In response to: The Case for More Money in Politics
I am in strong agreement with the Derek Muller’s opposition to Progressive ideas to reform laws relating to campaign speech. He is particularly eloquent on why the Framers believed that limiting government was the best route to eliminating political corruption—the opposite of the Progressive agenda, which seeks to expand the state. We can build on his insight by suggesting new kinds of limitations. For instance, Congress should create rules that impede not only all appropriation earmarks but also other kinds of special interest legislation. That kind of reform would go much further toward dispelling the appearance of corruption in campaign contributions…
One cannot fault Professor Derek Muller, whose work I admire and respect, for taking a hard libertarian line against campaign-finance regulation in his Liberty Forum essay. After all, that misguided approach is built into the prompt of the question posed by Law and Liberty’s editors: “Should a democracy through concerns about corruption in politics and equality…
Constitutions are more than struggles over meaning or changing social values as interpreted by judges. Constitutions are part of larger political struggles and reflect that conflicts and compromises in those larger fights. The conflicts of the New Deal ended with a compromise—one that promised an open political process in lieu of constitutional protections for the…
It was a privilege to participate in this month’s Liberty Law Forum. I am deeply grateful for the opportunity to contribute the lead essay, “The Case for More Money in Politics,” and I am humbled at the thoughtful commentary provided by Professors Rick Hasen and John McGinnis, and by John Samples, all of whose opinions…
McCutcheon v. FEC reveals fundamental differences between the Roberts Court majority and the dissenters about the First Amendment’s protection of political speech. The justices in the majority asserted the traditional view that the First Amendment is an individual right. In contrast, Justice Breyer argues for the McCutcheon dissenters that the First Amendment is in part a “collective right,” and thus government interests in favor of campaign finance regulation are not “to be weighed against the constitutional right to political speech. Rather they are interests represented in the First Amendment itself.” The latter view makes it much easier to upheld government restrictions that are targeted at resources to support speech at election time.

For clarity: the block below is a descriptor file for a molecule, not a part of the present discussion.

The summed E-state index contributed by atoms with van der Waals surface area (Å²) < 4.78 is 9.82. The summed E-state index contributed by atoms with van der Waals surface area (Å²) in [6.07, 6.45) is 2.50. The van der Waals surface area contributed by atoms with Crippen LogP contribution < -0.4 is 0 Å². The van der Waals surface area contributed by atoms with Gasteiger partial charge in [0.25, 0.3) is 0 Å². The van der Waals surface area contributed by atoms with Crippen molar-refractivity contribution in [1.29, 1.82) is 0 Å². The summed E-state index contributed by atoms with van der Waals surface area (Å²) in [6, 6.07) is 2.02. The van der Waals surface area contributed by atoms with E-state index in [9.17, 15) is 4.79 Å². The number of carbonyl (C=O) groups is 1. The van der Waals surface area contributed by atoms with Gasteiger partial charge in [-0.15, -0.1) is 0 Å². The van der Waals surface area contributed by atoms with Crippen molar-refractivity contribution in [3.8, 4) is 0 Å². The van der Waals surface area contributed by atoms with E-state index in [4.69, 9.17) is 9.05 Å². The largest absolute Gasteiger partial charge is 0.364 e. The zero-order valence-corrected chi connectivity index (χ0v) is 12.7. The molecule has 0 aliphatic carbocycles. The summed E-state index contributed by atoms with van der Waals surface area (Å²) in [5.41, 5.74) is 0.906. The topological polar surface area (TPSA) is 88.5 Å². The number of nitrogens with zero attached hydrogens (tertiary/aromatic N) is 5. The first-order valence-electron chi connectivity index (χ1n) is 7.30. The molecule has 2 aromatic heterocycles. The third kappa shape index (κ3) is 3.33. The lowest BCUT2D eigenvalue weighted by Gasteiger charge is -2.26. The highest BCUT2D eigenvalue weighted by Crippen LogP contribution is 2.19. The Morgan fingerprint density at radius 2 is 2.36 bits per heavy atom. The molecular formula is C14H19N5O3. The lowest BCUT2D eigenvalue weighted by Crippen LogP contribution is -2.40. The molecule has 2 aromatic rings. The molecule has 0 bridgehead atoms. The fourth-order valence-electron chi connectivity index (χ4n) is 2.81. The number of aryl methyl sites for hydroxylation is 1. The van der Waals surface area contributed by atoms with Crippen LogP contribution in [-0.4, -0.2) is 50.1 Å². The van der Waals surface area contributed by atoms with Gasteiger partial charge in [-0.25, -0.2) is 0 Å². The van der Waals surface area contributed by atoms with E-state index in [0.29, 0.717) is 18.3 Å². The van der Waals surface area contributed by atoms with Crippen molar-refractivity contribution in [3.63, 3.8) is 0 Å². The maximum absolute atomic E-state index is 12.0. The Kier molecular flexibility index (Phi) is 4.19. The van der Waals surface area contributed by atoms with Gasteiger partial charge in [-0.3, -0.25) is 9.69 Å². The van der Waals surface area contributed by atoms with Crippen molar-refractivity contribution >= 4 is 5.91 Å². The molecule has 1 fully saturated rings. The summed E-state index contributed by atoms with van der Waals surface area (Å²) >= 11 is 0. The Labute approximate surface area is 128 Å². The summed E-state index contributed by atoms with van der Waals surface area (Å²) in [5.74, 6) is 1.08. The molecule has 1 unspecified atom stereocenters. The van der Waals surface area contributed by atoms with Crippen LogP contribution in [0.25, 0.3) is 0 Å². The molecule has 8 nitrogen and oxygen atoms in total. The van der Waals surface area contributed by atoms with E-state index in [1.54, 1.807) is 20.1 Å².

To support his view of the First Amendment as embodying a “collective right,” Breyer appeals to Founding-era statements that describe how speech connects a legislator with the sentiments of his constituents. But the materials he cites undermine his claims. First, he purports to demonstrate that James Wilson believed that “the First Amendment would facilitate a ‘chain of communications between the people and those to whom they have committed the exercise of the powers of government,” by quoting a snippet from a lecture by Wilson on the Constitution.
But the quote from Wilson does not appear in a discussion of the First Amendment, as Justice Breyer states, but in a discussion of the novelty and virtue of representative government, as opposed to “monarchical, aristocratical, and democratical” forms of government.
This week the Supreme Court heard argument in Williams-Yulee v. The Florida Bar. The case is the sixth campaign finance case heard by the Roberts Court but the first to focus on judicial elections. The Florida bar disciplined Ms. Williams-Yulee for sending a letter to solicit contributions for her campaign for election as a Florida trial judge. The bar found her solicitation to violate a rule of the Florida Code of Judicial Conduct that barred personal solicitation of campaign contributions.
A central doctrinal question in the case is whether the Court will apply its overinclusiveness/under inclusiveness test to these regulations.
The Supreme Court’s analysis in McCutcheon v. FEC, its recent campaign finance decision, is even more important than its result. The holding of the case was to strike down so-called aggregate limits on donations to federal candidates. Under the invalidated law there was a ceiling on total contributions of $48, 600 for candidates running for federal office and $74,000 for other political committees. After McCutcheon, candidates are still limited to donating $2, 600 to a candidate but can give to as many candidates as they choose.